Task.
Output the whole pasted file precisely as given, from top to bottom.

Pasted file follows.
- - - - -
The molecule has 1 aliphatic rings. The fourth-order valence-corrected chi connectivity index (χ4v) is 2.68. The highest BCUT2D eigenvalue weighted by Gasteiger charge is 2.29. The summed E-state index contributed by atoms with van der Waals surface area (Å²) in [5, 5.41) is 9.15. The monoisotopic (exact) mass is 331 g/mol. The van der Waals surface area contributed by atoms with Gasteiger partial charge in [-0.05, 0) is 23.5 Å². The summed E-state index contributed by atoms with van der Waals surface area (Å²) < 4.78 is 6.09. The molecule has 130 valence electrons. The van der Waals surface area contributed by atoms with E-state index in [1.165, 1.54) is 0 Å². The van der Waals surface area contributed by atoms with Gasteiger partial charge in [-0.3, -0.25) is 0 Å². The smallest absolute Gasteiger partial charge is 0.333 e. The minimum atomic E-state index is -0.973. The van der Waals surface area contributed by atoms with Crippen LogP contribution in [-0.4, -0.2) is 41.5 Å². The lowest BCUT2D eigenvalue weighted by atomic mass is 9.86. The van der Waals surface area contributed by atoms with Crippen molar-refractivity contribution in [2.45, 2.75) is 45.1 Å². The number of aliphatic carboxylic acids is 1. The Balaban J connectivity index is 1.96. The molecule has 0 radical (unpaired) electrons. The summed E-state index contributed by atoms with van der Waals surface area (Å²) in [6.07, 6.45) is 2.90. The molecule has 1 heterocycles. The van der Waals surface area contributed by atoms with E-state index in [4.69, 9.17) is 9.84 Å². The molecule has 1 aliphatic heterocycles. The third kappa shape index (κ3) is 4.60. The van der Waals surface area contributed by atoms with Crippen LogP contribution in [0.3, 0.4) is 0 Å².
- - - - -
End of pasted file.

The molecule has 1 aliphatic rings. The fourth-order valence-corrected chi connectivity index (χ4v) is 2.68. The highest BCUT2D eigenvalue weighted by Gasteiger charge is 2.29. The summed E-state index contributed by atoms with van der Waals surface area (Å²) in [5, 5.41) is 9.15. The monoisotopic (exact) mass is 331 g/mol. The van der Waals surface area contributed by atoms with Gasteiger partial charge in [-0.05, 0) is 23.5 Å². The summed E-state index contributed by atoms with van der Waals surface area (Å²) < 4.78 is 6.09. The molecule has 130 valence electrons. The van der Waals surface area contributed by atoms with E-state index in [1.165, 1.54) is 0 Å². The van der Waals surface area contributed by atoms with Gasteiger partial charge in [-0.3, -0.25) is 0 Å². The smallest absolute Gasteiger partial charge is 0.333 e. The minimum atomic E-state index is -0.973. The van der Waals surface area contributed by atoms with Crippen LogP contribution in [-0.4, -0.2) is 41.5 Å². The lowest BCUT2D eigenvalue weighted by atomic mass is 9.86. The van der Waals surface area contributed by atoms with Crippen molar-refractivity contribution in [2.45, 2.75) is 45.1 Å². The number of aliphatic carboxylic acids is 1. The Balaban J connectivity index is 1.96. The molecule has 0 radical (unpaired) electrons. The summed E-state index contributed by atoms with van der Waals surface area (Å²) in [6.07, 6.45) is 2.90. The molecule has 1 heterocycles. The van der Waals surface area contributed by atoms with E-state index in [4.69, 9.17) is 9.84 Å². The molecule has 1 aliphatic heterocycles. The third kappa shape index (κ3) is 4.60. The van der Waals surface area contributed by atoms with Crippen LogP contribution in [0.3, 0.4) is 0 Å².